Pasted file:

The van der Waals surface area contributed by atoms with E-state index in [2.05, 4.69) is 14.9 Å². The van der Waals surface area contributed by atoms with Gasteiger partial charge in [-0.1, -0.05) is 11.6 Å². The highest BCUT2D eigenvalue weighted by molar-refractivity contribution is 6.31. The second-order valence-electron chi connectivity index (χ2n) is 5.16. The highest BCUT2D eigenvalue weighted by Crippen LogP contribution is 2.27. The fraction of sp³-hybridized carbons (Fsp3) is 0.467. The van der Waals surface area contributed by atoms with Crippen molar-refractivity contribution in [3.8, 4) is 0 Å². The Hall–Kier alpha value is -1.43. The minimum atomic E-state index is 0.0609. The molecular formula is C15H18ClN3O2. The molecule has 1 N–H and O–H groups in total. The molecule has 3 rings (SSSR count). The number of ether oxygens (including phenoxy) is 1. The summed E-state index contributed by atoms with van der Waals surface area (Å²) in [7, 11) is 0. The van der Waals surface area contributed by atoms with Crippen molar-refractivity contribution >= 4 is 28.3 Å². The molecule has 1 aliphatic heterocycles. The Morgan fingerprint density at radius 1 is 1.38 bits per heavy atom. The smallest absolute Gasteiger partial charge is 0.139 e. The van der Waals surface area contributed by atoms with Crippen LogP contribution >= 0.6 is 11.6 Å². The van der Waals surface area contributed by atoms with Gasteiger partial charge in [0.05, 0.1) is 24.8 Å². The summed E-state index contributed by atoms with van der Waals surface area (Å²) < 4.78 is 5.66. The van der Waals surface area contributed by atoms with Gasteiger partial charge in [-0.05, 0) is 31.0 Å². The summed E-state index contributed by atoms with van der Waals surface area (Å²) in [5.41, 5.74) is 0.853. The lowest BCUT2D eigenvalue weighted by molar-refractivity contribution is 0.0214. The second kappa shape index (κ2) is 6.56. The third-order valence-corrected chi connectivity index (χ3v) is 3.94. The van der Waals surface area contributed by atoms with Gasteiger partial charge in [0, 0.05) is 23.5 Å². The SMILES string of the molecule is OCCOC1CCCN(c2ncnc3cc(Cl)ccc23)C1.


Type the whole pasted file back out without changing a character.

The van der Waals surface area contributed by atoms with E-state index in [2.05, 4.69) is 14.9 Å². The van der Waals surface area contributed by atoms with Gasteiger partial charge in [-0.1, -0.05) is 11.6 Å². The highest BCUT2D eigenvalue weighted by molar-refractivity contribution is 6.31. The second-order valence-electron chi connectivity index (χ2n) is 5.16. The highest BCUT2D eigenvalue weighted by Crippen LogP contribution is 2.27. The fraction of sp³-hybridized carbons (Fsp3) is 0.467. The van der Waals surface area contributed by atoms with Crippen molar-refractivity contribution in [3.8, 4) is 0 Å². The Hall–Kier alpha value is -1.43. The minimum atomic E-state index is 0.0609. The molecular formula is C15H18ClN3O2. The molecule has 1 N–H and O–H groups in total. The molecule has 3 rings (SSSR count). The number of ether oxygens (including phenoxy) is 1. The summed E-state index contributed by atoms with van der Waals surface area (Å²) in [7, 11) is 0. The van der Waals surface area contributed by atoms with Crippen molar-refractivity contribution >= 4 is 28.3 Å². The molecule has 1 aliphatic heterocycles. The Morgan fingerprint density at radius 1 is 1.38 bits per heavy atom. The smallest absolute Gasteiger partial charge is 0.139 e. The van der Waals surface area contributed by atoms with Crippen LogP contribution >= 0.6 is 11.6 Å². The van der Waals surface area contributed by atoms with Gasteiger partial charge in [0.05, 0.1) is 24.8 Å². The summed E-state index contributed by atoms with van der Waals surface area (Å²) < 4.78 is 5.66. The van der Waals surface area contributed by atoms with Gasteiger partial charge in [-0.05, 0) is 31.0 Å². The summed E-state index contributed by atoms with van der Waals surface area (Å²) in [5.41, 5.74) is 0.853. The lowest BCUT2D eigenvalue weighted by molar-refractivity contribution is 0.0214. The second kappa shape index (κ2) is 6.56. The third-order valence-corrected chi connectivity index (χ3v) is 3.94. The van der Waals surface area contributed by atoms with Gasteiger partial charge in [0, 0.05) is 23.5 Å². The SMILES string of the molecule is OCCOC1CCCN(c2ncnc3cc(Cl)ccc23)C1.